I don't quite understand the physic involved in operating a plunger.

I thought that using a plunger on a clogged sink, for example, would create a difference in pressure inside the tube so that, after releasing the plunger, the "force of the air coming from this difference in pressure" would push on the things blocking the sink making them go away, eventually. I told that to a friend of mine who's more knowledgeable in physics than I am but he told me it doesn't work this way and to think more about it.

So, how does a plunger really work?

  • 2
    $\begingroup$ If you press it down, or pull it up later, you make the pressure "above the dirt" greater, or smaller, than the pressure "below the dirt", which means that there is an overall force from above, or from below (later), which has a chance to move the dirt up or down. It doesn't really matter in which way you move the dirt, the goal is to make it move. $\endgroup$ Oct 29, 2014 at 7:46
  • $\begingroup$ @LubošMotl so I was basically right, isn't it? $\endgroup$
    – Geeo
    Oct 29, 2014 at 9:23
  • $\begingroup$ I think so. But we haven't really heard what his complaint was so it's hard to say that he was wrong. $\endgroup$ Oct 29, 2014 at 10:52

3 Answers 3


The movement of the "dookey" is caused by pressure created from a snug, well fitted toilet plunger. When you press and and lift the plunger, it pushes and pulls the dookey. Rocking it back and forth until its free. So there is pressure when you push, and suction when you pull.


When you press the plunger down, it forces air into the drain and increases the atmospheric pressure on it. If the item is dislodged, the pressurized air is free to travel throughout the rest of the piping. When you then pull back up on the plunger, the vacuum created will force anything inside the tube to be forced upwards.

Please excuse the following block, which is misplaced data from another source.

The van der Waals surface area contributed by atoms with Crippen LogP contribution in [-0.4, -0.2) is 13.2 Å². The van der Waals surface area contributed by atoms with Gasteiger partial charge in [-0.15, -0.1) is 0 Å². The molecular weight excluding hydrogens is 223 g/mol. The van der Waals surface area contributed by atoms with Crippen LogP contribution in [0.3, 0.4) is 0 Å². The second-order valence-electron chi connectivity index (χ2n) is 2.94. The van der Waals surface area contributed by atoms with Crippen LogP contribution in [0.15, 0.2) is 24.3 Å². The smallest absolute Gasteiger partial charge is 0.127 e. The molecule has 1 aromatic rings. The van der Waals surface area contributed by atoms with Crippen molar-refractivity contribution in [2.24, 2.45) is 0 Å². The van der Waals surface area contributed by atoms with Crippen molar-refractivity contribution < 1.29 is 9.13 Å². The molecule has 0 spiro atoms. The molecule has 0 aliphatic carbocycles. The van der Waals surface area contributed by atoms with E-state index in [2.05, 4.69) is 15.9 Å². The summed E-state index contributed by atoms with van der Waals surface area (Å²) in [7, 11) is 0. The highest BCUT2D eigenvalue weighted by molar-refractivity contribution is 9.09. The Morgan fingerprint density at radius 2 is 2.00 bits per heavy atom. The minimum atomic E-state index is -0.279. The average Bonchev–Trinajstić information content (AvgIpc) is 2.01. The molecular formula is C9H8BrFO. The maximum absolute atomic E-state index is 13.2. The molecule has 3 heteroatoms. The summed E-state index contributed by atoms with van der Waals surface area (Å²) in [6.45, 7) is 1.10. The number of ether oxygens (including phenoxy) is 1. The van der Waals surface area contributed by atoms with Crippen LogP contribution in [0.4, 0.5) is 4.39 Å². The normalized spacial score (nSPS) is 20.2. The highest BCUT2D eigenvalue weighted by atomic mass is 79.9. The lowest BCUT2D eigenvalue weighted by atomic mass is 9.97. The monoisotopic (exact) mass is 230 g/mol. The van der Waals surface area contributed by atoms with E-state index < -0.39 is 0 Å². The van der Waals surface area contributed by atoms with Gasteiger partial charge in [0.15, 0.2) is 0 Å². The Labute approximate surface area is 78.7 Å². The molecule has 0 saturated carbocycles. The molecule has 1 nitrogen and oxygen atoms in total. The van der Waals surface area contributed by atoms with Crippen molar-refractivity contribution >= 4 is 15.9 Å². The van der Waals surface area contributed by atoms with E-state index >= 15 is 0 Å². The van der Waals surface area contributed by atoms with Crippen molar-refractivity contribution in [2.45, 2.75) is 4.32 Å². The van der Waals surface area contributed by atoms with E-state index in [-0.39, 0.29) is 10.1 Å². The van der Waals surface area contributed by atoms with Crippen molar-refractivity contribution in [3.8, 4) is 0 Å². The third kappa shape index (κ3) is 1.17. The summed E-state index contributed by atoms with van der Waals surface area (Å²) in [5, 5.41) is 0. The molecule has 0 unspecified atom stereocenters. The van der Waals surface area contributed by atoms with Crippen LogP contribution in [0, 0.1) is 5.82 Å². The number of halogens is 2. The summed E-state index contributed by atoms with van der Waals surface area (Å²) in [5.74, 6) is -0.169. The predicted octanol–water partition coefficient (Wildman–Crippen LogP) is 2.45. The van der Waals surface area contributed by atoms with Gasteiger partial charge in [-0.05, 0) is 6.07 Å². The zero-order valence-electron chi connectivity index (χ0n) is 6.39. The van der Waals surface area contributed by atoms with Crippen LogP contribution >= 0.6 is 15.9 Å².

Boyle's law is: $$ p_1 V_1=p_2 V_2\\ 1 = \text{plunger not depressed}\\ 2 = \text{plunger depressed} $$

If the item does NOT get dislodged:
The $p_2$ (pressure after the plunger is pressed down) must increase since the volume that the air can take up decreases by forcing down the plunger. When it is pulled back up, the volume can then increase and the pressure decreases.

If the item DOES get dislodged:
The $V_2$ will increase greatly because the air is now free to move throughout the entire pipe. The $p_2$ is subsequently lowered. We now have: $$ p_3 V_3=p_4 V_4\\ 3 = \text{plunger depressed}\\ 4 = \text{plunger not depressed} $$ Now the rest state is the plunger depressed. When we decompress the plunger, we gain volume and the pressure then falls.

Does this make sense to you?


Plungers are more effective when pushing water instead of air because water doesn't compress. If you let the bell of the plunger fill up with water before thrusting, you have a "solid" column of water from the plunger to the clog. Thrusting the plunger moves column of water like it was a solid piston and applies the entire force of the thrust against the clog.

If there us only air in the plunger bell, you get less force because the change in pressure is dependent on the change in volume of the bell, which isn't all that much once the water moves in response.


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